• Sat. Jun 15th, 2024

The Isolation Series: six ways to make the most of slowing down

ByMarta Naumova

Jun 17, 2020

Changing the life pattern we’re used to might be hard, but staying home could bring its own hidden gems. I have always been a person who could not get how it’s possible to be bored at home: there are so many things you can do! So here are my top favorite home activities I have been engaging in during the lockdown. 

Board games with my fiance.

I haven’t been spending my lockdown time alone, but sharing a flat with my fiance. We have ordered and tried a couple of new board games that we hadn’t before, specifically Baker Street and Who Knows Where. Both turned out to be very fun and even intellectually stimulating – the former involves solving a crime using hints you collect over the board, and the latter includes traveling across the world map through answering general knowledge and geographical questions. 

Learning a musical instrument.

Despite the fact our rental flat has a piano in it, before the lockdown I was never in the mood to try it. With the help of the app SimplyPiano I learned to read basic notes. Now I am able to play and sing some of my favourite songs! Playing on an actual piano is of course more fun, but if the property you are in does not have it, SimplyPiano allows you to practice on your tablet screen. 

Doing yoga and meditation at home.

A slower pace of life allows you to pay more attention to your spiritual needs. Rearranged the furniture in the living room, we created a space for this practice. Luckily, with the availability of online materials on both meditations and the asanas, starting a home practice turned out to be an enjoyable and enriching experience. There are lots of applications and websites, but personally I would recommend The Remote Yogi portal and Yoga Studio app. 

Chinese Calligraphy with a brush.

This new hobby requires some acquisitions, but not too many: special rice paper, a couple of brushes, and ink. There are plenty of online lessons on YouTube. Learning the characters was part of my degree, but writing them with brush is a whole different experience. Besides, you can also use the materials for calligraphy for learning Sumi-e, a Japanese art of painting with ink.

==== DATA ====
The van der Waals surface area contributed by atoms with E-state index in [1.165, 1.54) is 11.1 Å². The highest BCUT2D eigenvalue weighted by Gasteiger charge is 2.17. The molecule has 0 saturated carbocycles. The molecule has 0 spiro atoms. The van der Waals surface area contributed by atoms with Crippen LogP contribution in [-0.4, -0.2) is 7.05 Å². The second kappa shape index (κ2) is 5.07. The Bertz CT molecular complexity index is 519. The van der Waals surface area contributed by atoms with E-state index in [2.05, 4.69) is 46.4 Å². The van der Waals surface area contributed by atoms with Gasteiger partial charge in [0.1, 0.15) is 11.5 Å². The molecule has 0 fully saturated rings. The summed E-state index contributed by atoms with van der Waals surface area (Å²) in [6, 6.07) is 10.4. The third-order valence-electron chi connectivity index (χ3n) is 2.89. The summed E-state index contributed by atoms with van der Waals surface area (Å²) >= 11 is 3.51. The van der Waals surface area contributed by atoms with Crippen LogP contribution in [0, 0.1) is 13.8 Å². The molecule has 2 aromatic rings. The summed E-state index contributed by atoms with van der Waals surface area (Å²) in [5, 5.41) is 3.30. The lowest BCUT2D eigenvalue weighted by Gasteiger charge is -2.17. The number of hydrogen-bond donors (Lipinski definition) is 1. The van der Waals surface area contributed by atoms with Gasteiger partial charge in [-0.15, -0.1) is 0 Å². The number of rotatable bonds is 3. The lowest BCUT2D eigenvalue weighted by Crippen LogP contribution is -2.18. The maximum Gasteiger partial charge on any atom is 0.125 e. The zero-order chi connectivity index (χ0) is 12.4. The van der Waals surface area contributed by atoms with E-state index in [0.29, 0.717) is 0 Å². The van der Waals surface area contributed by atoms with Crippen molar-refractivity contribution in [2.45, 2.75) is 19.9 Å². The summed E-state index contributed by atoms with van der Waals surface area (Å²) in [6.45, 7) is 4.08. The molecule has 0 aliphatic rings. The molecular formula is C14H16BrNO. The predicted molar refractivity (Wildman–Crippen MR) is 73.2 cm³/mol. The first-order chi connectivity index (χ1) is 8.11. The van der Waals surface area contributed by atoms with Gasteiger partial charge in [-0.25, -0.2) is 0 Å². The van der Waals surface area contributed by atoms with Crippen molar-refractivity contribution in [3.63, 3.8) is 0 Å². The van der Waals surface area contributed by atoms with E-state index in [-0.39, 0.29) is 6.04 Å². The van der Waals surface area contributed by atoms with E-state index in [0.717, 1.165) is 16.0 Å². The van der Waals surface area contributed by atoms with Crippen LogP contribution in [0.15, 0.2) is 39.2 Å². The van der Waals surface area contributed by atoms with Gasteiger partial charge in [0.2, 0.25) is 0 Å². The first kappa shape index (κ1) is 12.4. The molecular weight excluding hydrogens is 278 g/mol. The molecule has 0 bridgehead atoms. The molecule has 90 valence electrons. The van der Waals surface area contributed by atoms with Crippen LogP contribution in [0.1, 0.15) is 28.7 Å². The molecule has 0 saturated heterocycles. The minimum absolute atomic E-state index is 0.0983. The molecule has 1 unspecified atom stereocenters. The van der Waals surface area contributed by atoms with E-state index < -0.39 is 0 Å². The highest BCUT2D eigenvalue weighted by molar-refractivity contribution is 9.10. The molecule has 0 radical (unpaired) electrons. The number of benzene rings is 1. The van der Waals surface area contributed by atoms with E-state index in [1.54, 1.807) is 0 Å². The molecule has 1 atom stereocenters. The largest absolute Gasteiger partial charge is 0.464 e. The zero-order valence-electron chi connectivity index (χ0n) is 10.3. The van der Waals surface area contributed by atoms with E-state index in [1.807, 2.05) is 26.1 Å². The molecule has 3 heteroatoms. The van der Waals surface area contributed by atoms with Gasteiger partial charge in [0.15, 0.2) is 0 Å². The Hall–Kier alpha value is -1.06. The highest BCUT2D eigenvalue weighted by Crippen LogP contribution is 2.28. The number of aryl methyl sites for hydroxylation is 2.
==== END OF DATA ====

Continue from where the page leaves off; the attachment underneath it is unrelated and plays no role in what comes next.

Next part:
Preparing gifts for my family for when we can meet.

I already knew how to knit a scarf, and even made a couple for my family. This time I decided to learn something new and started to knit socks as a gift to my father. As he is abroad, I do not know when we will see each other next, but what better way to prepare for when we meet than with a homemade gift. Knitting socks is more difficult than knitting a scarf, and I had to restart it several times – but now I am already finishing one sock! As well as knitting I also know some sewing and embroidery and I believe that taking my hand to these practises allows us to appreciate how much effort goes into making a single item of clothing and by extension those in the textile and clothing industry: workers, entrepreneurs, and supply chain managers. It also inspires a spirit of slow fashion. And of course making something with your own hands while thinking of a loved one creates a very special gift. 

Trying and implementing new plastic-free solutions.

The excess of free time inspired me to try out some of the eco-friendly solutions for households I have read about in the past. Plastic pollution is the most concerning issue for me among the environmental problems. The new plastic-free things I have tried recently are soap nuts and castile soap. Soap nuts are, well, nuts which can create foam. Before doing laundry, you should soak a small cotton bag of five or six nuts in warm water for 5 minutes and then place the bag in the washing machine and set a usual cycle. It is also possible to add several drops of essential oil to the bag for the aroma. Castile soap is universal washing liquid for laundry or floor mopping.  


I have also found it beneficial for my mental health to do a news detox. I only read news occasionally now and try to restrict myself to only reading the most important information. 

In the end, quarantine has been a largely enjoyable experience for me. Switching to home mode and dedicating time to some “slow” activities certainly made me feel better. Creative hobbies such as music playing and knitting have long been recognised as beneficial for one’s spirits. And dedicating time to spiritual development is certainly an investment to long-term mental wellbeing.

Image: Allan Slank via Flickr